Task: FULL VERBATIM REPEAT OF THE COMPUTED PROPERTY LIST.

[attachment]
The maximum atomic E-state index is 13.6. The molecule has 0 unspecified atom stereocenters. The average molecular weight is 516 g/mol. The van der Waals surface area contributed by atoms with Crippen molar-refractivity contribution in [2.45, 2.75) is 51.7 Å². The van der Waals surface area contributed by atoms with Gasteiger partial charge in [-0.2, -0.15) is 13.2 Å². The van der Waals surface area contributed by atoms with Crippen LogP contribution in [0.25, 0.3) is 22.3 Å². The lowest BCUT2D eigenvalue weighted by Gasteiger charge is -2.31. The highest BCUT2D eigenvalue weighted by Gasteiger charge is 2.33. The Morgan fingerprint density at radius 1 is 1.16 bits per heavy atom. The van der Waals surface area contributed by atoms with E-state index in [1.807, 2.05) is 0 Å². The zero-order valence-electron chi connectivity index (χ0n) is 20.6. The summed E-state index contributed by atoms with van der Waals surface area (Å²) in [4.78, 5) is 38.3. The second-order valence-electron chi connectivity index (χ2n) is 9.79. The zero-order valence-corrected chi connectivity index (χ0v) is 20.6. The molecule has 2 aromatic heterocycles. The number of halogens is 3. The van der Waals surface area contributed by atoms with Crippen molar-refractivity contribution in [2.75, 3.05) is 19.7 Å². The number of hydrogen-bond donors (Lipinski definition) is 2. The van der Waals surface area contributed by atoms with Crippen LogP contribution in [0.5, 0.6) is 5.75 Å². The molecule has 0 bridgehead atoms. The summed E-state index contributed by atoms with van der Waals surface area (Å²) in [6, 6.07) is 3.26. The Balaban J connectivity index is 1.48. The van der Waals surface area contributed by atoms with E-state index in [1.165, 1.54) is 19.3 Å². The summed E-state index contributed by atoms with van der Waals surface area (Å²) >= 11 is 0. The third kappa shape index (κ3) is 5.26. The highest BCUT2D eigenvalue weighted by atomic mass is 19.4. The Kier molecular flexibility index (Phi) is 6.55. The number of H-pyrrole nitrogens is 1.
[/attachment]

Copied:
The maximum atomic E-state index is 13.6. The molecule has 0 unspecified atom stereocenters. The average molecular weight is 516 g/mol. The van der Waals surface area contributed by atoms with Crippen molar-refractivity contribution in [2.45, 2.75) is 51.7 Å². The van der Waals surface area contributed by atoms with Gasteiger partial charge in [-0.2, -0.15) is 13.2 Å². The van der Waals surface area contributed by atoms with Crippen LogP contribution in [0.25, 0.3) is 22.3 Å². The lowest BCUT2D eigenvalue weighted by Gasteiger charge is -2.31. The highest BCUT2D eigenvalue weighted by Gasteiger charge is 2.33. The Morgan fingerprint density at radius 1 is 1.16 bits per heavy atom. The van der Waals surface area contributed by atoms with E-state index in [1.807, 2.05) is 0 Å². The zero-order valence-electron chi connectivity index (χ0n) is 20.6. The summed E-state index contributed by atoms with van der Waals surface area (Å²) in [4.78, 5) is 38.3. The second-order valence-electron chi connectivity index (χ2n) is 9.79. The zero-order valence-corrected chi connectivity index (χ0v) is 20.6. The molecule has 2 aromatic heterocycles. The number of halogens is 3. The van der Waals surface area contributed by atoms with Crippen molar-refractivity contribution in [2.75, 3.05) is 19.7 Å². The number of hydrogen-bond donors (Lipinski definition) is 2. The van der Waals surface area contributed by atoms with Crippen LogP contribution in [0.5, 0.6) is 5.75 Å². The molecule has 0 bridgehead atoms. The summed E-state index contributed by atoms with van der Waals surface area (Å²) in [6, 6.07) is 3.26. The Balaban J connectivity index is 1.48. The van der Waals surface area contributed by atoms with E-state index in [1.165, 1.54) is 19.3 Å². The summed E-state index contributed by atoms with van der Waals surface area (Å²) >= 11 is 0. The third kappa shape index (κ3) is 5.26. The highest BCUT2D eigenvalue weighted by atomic mass is 19.4. The Kier molecular flexibility index (Phi) is 6.55. The number of H-pyrrole nitrogens is 1.